Read the story of how the Canal & River Trust came to be
Work for us
We have vacancies across all of our waterways and in the offices, museums and attractions that support them. We're one of the UK's biggest charities and we take pride in everything we do
If you're thinking of getting in touch then please take a moment to look through these pages as we probably have the answer on our website
Planning & design
All you need to know about planning and design on our canals and rivers
Find a winter mooring
Find a cosy section of canal to hunker down in this winter
10 reasons to take up canoeing
It's a great way to get fit and explore our waterways at the same time
Share the Space
Take a look at our common sense guide to sharing the towpath
Find a place to fish
From reservoirs to club-managed canals and river stretches - find your nearest place to fish
Get your free guide
Download your free guide today and start exploring the waterway nature near you
Download your free guides
You've nine free days out guides to choose from - where will you go first?
Find a walk near you
Are you ready to ramble? Find a waterside stroll or a satisfying hike along our beautiful canals and rivers
Take a look at our upcoming events here.
Find your favourite waterway
With over 95 canals, rivers, reservoirs, docks and navigations, find out more about your favourite waterway
Something for everyone
Help us make a difference and have fun along the way. Find your perfect volunteer role today
Join our team
Could you join your local Towpath Taskforce team and help us to keep our canals looking lovely?
Desmond Family Canoe Trail
If you're aged 16-25 and would like to get involved with this exciting project, please get in touch
Could you be a volunteer lock keeper?
Find out what's involved with this popular volunteering opportunity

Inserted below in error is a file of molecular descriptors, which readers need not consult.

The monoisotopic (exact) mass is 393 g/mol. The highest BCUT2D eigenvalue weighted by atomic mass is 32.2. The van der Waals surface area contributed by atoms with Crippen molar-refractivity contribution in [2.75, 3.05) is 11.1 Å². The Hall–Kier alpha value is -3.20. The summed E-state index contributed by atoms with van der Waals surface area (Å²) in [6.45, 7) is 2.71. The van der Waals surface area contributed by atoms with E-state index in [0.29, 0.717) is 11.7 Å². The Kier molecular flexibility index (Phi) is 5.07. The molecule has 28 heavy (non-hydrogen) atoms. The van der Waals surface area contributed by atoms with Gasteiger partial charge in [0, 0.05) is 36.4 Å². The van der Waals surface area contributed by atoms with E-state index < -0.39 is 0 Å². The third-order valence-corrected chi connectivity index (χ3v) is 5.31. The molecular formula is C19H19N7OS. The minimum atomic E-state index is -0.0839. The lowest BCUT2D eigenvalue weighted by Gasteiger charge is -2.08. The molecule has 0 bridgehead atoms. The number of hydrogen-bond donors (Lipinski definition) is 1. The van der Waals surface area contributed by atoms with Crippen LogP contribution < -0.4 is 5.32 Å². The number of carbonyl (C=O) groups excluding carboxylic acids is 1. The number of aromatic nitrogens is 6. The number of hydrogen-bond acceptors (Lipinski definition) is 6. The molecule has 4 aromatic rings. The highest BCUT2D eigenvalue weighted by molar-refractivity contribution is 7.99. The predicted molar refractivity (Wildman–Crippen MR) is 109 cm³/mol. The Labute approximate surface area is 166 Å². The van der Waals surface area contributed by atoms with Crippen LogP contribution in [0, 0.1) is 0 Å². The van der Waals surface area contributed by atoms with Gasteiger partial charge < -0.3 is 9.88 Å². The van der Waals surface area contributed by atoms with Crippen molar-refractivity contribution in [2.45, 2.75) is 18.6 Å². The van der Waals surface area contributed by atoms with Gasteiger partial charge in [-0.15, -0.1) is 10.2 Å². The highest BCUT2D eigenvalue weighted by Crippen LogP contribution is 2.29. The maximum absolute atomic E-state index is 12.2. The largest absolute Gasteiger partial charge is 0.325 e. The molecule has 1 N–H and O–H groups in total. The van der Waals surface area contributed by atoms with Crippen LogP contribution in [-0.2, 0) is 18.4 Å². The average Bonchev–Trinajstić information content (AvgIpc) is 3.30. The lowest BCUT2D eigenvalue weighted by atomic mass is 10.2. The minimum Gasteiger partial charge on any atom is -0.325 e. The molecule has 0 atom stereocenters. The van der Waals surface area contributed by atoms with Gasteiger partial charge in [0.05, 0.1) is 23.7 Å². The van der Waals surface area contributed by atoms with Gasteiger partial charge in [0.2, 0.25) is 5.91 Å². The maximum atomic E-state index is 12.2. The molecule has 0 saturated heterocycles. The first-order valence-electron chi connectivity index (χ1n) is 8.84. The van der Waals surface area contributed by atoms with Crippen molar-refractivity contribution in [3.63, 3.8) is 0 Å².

We love and care for your canals and rivers, because everyone deserves a place to escape.
Mike Beech, Keeper of the Foxton Canal Museum, recently lent me an exhibition about some key events of waterways history from the mid- 20th century up to the birth of the Canal & River Trust in 2012. I put it up in the Stop House at Braunston in time for the Historic Narrowboat Rally at the end of June and it drew a lot of interest.
The exhibition charted a course from the 1946 formation of the IWA and Nationalisation under the British Transport Commission in 1948, through the 1950s to the formation of the British Waterways Board in 1963. It covered the beginnings of the volunteer-led restoration movements, the ‘great stagnation’ of chronic underfunding in the 1970s and then the first signs of official regeneration in the 1980s. After that, the exhibition showed how things improved in the 1990s and 2000s and ended up, almost unimaginably when you look back, where they are today.
Highlights for me included a reference to the Daily Mail’s two page spread, ‘The Wasted Heritage’ of the waterways from 1967; the attempt by BWB to bulldoze the historic warehouses at Gloucester Docks in 1974; the great drought of 1976; and the English Heritage report from 1989 which stated that the historic structures of the waterways were being ruined by ‘poor craftsmanship and inappropriate materials’. This was true, but to be fair to BW, in its final 15 or so years it made genuine efforts to tackle the whole business of heritage conservation and the situation greatly improved.
Today, the preservation and safeguarding of waterways heritage is one of the chief objectives of the Canal & River Trust. So it was fitting that this exhibition was shown in the Stop House, an historic listed building built in 1796 in the heart of England, by the Oxford Canal Company.
As national heritage manager, Nigel’s role is to lead the Canal & River Trust’s team of regional heritage advisers in England and Wales. He has over 25 years’ experience of working in the conservation, archaeology and interpretation of historic buildings and places. He is a member of the editorial board of the Institute of Historic Building Conservation. He has written numerous articles concerning heritage conservation and is the author of several longer published works, including the English Heritage Book of Canals.